A few days ago I finished reading the tenth Tournament of Books 2019 book, Jesse Ball’s “Census“, which is running against Lydia Kiesling’s “The Golden State” in the fourth round of the competition.
Perhaps unfairly, but when I first saw “Census” I thought that it was going to be novel in the vein of Max Porter’s “Grief is a Thing With Feathers”. I blame the the cormorant on its cover and the published blurb about it for putting me in that frame of mind. It was very clear a few pages in that “Census” would not survive that comparison. Then again, so few books could.
“Census” is book with a very moving preface and some very moving photos at the end. In the middle is a featureless wasteland. It is populated by unnamed characters that function in an unnamed, ill defined world that is maybe desolate, where a peculiar census is conducted each year in which people are asked questions by a census taker who then marks them and posts their answers onwards. Nothing in this novel is given edges, well defined. Everything is wishy washy, vague, seen through thick, milky glass. But that preface… so you stick to it, and it helps that the book is short, though it has no plot to speak of and the setting is bleak and bland. The key to this novel is its characters then, and that’s not surprising because after all, you’ve read the preface and that’s what’s keeping you here.
And that’s the biggest frustration, because when Jesse Ball lets himself write good characters then by God the man knows how to write good characters. There’s a tiny vignette of a ex-fossil loving boy that’s so precise, so concise and so convincing that you want to howl that the rest of the novel isn’t like that. That the surgeon-father-protagonist isn’t like that. That the son, the whole reason for this novel, remains a shapeless mass with nothing making him hum – no distinct feature, tic, preference. That the wife is the best defined major character and even she is seen through thick fog. It’s never personal, emotional, realistic or if he’s really going for the absurdist (which is a poor stylistic choice for the subject matter IMHO) then it’s far from fully embracing that even.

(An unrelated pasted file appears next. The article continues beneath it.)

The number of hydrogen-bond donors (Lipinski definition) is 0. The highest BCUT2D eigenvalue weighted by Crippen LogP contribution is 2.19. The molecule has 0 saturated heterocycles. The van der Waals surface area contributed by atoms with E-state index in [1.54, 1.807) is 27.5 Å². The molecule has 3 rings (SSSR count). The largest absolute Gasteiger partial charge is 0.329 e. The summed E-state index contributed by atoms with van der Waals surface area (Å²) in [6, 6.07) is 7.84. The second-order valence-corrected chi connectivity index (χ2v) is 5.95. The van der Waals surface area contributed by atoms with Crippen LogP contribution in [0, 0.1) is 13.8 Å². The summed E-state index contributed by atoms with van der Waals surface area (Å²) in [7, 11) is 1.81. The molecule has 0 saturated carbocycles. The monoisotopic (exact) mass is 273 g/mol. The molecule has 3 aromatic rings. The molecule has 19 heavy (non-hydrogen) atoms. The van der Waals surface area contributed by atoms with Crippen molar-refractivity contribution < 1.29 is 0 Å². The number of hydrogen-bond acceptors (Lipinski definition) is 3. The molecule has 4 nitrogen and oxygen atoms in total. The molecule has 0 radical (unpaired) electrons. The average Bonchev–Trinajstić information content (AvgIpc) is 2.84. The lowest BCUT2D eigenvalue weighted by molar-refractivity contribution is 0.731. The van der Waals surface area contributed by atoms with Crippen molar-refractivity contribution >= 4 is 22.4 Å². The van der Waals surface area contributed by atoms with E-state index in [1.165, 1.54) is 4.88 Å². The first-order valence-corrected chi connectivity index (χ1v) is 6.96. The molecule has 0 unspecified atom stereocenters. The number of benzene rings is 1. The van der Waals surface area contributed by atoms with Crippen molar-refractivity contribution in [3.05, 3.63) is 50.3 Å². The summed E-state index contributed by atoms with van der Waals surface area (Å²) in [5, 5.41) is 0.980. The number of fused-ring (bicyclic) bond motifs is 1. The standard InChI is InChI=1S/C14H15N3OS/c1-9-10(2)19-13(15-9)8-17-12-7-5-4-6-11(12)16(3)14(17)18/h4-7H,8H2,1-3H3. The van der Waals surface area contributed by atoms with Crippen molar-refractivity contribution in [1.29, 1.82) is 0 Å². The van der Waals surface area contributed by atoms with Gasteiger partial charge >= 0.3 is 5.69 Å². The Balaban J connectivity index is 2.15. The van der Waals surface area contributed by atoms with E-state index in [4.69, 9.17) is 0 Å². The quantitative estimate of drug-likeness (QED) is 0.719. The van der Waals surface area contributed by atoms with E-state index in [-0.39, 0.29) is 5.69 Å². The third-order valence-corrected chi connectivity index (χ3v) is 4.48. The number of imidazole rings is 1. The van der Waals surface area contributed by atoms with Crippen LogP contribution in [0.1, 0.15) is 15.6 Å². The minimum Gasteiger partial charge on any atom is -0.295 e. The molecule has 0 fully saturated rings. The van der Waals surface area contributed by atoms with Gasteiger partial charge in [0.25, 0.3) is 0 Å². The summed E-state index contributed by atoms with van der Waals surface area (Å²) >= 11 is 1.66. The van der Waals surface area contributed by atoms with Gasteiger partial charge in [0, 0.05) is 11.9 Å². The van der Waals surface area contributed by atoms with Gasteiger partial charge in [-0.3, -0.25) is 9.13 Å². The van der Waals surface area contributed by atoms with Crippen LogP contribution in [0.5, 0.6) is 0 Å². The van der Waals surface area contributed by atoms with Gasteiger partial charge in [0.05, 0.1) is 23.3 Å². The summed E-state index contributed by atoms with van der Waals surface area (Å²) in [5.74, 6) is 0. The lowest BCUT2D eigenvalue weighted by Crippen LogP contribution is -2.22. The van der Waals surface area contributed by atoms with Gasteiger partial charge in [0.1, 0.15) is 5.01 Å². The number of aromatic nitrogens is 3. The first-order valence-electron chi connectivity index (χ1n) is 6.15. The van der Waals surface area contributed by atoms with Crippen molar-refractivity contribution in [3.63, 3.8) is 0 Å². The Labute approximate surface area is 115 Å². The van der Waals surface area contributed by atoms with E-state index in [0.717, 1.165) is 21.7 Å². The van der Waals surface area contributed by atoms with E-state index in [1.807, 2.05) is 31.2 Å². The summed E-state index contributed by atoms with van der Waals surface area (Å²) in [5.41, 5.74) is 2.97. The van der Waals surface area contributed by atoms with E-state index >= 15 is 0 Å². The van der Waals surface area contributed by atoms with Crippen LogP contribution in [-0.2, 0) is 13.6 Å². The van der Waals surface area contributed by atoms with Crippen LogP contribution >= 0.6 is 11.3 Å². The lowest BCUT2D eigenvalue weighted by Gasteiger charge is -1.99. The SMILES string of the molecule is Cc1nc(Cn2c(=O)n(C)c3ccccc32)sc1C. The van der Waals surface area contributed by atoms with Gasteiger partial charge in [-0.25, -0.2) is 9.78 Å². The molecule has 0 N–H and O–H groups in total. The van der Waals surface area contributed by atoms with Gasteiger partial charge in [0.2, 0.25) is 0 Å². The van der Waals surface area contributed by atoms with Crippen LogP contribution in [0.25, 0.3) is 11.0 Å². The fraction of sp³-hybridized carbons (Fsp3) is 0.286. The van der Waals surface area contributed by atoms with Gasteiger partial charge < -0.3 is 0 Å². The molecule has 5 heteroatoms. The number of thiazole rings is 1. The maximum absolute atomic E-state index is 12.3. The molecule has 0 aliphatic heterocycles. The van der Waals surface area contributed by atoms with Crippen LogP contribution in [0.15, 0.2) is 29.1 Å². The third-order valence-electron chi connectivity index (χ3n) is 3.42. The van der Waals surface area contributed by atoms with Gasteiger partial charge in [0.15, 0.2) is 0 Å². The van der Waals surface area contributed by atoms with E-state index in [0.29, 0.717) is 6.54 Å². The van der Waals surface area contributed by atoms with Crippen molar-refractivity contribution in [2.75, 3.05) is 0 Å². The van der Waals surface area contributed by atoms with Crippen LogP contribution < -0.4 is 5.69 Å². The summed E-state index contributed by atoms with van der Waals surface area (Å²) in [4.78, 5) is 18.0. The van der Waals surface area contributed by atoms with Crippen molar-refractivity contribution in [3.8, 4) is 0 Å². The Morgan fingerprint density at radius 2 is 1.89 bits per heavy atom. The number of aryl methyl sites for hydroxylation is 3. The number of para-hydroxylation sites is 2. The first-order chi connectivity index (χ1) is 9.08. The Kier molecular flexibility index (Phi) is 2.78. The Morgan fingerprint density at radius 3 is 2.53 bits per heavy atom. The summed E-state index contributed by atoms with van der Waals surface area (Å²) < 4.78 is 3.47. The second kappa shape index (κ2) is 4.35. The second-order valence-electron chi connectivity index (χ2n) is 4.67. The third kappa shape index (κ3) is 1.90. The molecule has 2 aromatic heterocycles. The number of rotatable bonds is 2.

What is feels like is that the writer took a subject that was too close to home, too painful, and tried to deal with it while not dealing with it at the same time. The result is a novel that does everything possible to make it difficult for you to feel anything for any of its characters, including empathy. It very easily lets you slip into the “oh this has nothing to do with me” mode, and from there to “none of these characters are likable, hate-able or even interesting, so why should I care” mode.
But then, the preface…
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